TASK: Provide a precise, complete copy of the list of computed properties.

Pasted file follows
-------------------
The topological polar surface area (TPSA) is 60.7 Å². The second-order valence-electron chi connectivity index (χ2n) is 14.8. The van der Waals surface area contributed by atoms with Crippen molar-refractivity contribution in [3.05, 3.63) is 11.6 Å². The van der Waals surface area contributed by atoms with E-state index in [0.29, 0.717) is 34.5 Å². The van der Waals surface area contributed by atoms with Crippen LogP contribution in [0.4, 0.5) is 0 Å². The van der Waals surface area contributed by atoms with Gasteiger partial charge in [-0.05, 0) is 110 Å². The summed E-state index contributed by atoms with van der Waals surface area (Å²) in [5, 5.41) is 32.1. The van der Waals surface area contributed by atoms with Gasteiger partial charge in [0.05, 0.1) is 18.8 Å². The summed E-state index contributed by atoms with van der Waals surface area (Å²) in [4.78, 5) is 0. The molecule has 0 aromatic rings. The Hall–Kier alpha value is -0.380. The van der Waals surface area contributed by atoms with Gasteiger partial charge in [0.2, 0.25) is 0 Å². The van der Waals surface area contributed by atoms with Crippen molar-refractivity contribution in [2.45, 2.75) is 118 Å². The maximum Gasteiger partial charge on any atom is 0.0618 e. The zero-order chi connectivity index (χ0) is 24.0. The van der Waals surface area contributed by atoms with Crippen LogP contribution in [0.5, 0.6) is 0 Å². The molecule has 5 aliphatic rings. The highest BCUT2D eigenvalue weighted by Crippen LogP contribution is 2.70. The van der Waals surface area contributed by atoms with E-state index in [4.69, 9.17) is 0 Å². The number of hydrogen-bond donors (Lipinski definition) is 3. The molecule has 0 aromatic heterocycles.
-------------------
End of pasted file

The topological polar surface area (TPSA) is 60.7 Å². The second-order valence-electron chi connectivity index (χ2n) is 14.8. The van der Waals surface area contributed by atoms with Crippen molar-refractivity contribution in [3.05, 3.63) is 11.6 Å². The van der Waals surface area contributed by atoms with E-state index in [0.29, 0.717) is 34.5 Å². The van der Waals surface area contributed by atoms with Crippen LogP contribution in [0.4, 0.5) is 0 Å². The van der Waals surface area contributed by atoms with Gasteiger partial charge in [-0.05, 0) is 110 Å². The summed E-state index contributed by atoms with van der Waals surface area (Å²) in [5, 5.41) is 32.1. The van der Waals surface area contributed by atoms with Gasteiger partial charge in [0.05, 0.1) is 18.8 Å². The summed E-state index contributed by atoms with van der Waals surface area (Å²) in [4.78, 5) is 0. The molecule has 0 aromatic rings. The Hall–Kier alpha value is -0.380. The van der Waals surface area contributed by atoms with Gasteiger partial charge in [0.2, 0.25) is 0 Å². The van der Waals surface area contributed by atoms with Crippen molar-refractivity contribution in [2.45, 2.75) is 118 Å². The maximum Gasteiger partial charge on any atom is 0.0618 e. The zero-order chi connectivity index (χ0) is 24.0. The van der Waals surface area contributed by atoms with Crippen LogP contribution in [0.5, 0.6) is 0 Å². The molecule has 5 aliphatic rings. The highest BCUT2D eigenvalue weighted by Crippen LogP contribution is 2.70. The van der Waals surface area contributed by atoms with E-state index in [4.69, 9.17) is 0 Å². The number of hydrogen-bond donors (Lipinski definition) is 3. The molecule has 0 aromatic heterocycles.